This pretty much sums it up:
In 1996, when the British Broadcasting Corp. aired a short documentary on the same subject, archaeologists challenged the claims. Amos Kloner, the first archaeologist to examine the site, said the idea fails to hold up by archaeological standards but makes for profitable television.
"They just want to get money for it," Kloner said.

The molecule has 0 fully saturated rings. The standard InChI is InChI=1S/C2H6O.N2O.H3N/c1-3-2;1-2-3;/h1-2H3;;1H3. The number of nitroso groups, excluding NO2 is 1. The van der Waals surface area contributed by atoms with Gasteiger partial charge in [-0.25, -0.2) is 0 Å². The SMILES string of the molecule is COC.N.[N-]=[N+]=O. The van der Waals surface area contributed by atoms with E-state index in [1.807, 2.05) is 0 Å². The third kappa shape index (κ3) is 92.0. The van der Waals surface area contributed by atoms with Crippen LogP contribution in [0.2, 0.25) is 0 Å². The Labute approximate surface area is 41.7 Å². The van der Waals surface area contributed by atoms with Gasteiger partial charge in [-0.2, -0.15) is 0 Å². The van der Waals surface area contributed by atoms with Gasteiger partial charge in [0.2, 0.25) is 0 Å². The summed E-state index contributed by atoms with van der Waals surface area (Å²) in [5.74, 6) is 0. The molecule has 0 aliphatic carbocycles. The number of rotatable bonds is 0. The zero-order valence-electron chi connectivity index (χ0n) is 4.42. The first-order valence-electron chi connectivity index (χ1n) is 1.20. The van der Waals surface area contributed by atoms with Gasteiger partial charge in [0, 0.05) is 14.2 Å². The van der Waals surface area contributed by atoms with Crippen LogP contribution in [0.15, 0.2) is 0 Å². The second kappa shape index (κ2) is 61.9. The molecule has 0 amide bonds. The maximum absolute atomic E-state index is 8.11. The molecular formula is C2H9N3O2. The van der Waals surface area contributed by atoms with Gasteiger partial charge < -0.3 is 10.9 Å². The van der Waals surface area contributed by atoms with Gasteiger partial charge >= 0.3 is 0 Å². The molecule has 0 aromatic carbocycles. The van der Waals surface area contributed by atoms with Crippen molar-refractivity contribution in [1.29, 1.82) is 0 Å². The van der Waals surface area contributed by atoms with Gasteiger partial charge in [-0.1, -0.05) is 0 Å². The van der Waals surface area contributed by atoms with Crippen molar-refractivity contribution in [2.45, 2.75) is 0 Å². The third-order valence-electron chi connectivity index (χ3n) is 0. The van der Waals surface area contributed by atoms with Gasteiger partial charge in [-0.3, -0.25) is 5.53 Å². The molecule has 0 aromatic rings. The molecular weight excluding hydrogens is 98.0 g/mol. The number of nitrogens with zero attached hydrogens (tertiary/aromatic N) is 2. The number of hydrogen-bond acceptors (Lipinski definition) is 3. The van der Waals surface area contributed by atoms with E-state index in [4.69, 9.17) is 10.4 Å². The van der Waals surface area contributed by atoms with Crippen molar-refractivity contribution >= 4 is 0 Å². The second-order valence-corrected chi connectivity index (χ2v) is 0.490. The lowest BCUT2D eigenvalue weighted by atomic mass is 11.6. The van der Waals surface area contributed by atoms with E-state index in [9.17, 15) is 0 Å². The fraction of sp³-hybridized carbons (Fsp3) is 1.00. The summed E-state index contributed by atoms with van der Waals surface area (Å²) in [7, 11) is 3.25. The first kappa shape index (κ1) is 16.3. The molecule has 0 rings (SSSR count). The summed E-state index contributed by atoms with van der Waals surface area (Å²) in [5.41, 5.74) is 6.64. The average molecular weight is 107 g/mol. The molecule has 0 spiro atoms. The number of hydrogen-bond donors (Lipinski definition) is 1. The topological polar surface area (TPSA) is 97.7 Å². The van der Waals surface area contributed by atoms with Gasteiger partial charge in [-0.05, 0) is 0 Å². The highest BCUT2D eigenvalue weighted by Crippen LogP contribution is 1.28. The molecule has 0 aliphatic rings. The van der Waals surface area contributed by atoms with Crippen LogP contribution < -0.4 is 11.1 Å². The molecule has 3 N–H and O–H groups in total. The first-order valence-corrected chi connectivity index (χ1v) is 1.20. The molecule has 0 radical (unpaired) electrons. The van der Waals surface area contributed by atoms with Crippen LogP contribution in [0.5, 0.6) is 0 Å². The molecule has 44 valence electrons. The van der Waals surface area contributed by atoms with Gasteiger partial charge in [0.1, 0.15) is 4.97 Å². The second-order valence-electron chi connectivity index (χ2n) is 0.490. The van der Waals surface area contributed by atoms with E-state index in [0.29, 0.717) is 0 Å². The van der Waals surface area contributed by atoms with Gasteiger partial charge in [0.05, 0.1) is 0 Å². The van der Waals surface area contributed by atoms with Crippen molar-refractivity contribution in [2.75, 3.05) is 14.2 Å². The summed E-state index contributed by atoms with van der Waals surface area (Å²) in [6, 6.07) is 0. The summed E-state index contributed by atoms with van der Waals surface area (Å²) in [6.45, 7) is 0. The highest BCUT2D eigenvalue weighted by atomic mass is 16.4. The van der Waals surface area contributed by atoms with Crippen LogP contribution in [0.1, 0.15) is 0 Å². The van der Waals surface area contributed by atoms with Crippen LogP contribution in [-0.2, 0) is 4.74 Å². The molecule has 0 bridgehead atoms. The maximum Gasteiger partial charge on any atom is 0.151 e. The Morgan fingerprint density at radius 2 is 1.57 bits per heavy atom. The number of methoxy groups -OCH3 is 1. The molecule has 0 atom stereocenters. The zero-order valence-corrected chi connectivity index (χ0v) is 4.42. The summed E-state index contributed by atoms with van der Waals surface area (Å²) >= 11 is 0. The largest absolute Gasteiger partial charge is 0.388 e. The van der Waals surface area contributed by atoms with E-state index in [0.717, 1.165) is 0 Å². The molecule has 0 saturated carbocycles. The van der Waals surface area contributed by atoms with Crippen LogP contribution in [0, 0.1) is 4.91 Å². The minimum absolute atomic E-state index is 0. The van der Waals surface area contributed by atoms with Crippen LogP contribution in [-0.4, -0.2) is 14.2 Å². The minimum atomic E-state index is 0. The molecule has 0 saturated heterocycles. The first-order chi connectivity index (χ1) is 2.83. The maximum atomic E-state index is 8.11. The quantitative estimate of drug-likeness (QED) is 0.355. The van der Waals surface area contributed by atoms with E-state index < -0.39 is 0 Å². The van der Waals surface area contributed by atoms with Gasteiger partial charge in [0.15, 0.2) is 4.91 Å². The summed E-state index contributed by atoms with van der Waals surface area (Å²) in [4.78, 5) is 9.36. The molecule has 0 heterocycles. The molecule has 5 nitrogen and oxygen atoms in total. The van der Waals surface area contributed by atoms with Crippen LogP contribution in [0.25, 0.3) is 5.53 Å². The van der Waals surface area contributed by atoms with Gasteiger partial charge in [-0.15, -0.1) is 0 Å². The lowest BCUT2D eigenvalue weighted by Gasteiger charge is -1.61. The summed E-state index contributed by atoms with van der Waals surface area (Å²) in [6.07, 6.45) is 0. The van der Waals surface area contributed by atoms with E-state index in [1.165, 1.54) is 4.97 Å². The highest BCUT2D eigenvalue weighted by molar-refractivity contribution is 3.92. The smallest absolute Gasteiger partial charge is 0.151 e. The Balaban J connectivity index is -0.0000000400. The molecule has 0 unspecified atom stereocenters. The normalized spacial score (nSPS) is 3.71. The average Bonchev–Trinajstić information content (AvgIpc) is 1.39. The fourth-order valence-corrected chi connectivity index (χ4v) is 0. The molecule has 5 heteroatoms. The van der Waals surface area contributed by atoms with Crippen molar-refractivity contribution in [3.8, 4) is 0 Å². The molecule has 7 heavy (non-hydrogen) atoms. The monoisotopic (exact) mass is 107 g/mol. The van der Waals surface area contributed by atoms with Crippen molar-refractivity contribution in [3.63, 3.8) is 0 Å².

Cameron said his critics should withhold comment until they see his film.
"I'm not a theologist. I'm not an archaeologist. I'm a documentary film maker," he said.
Just another film maker trying to make money by making a controversial documentary. Nothing new here.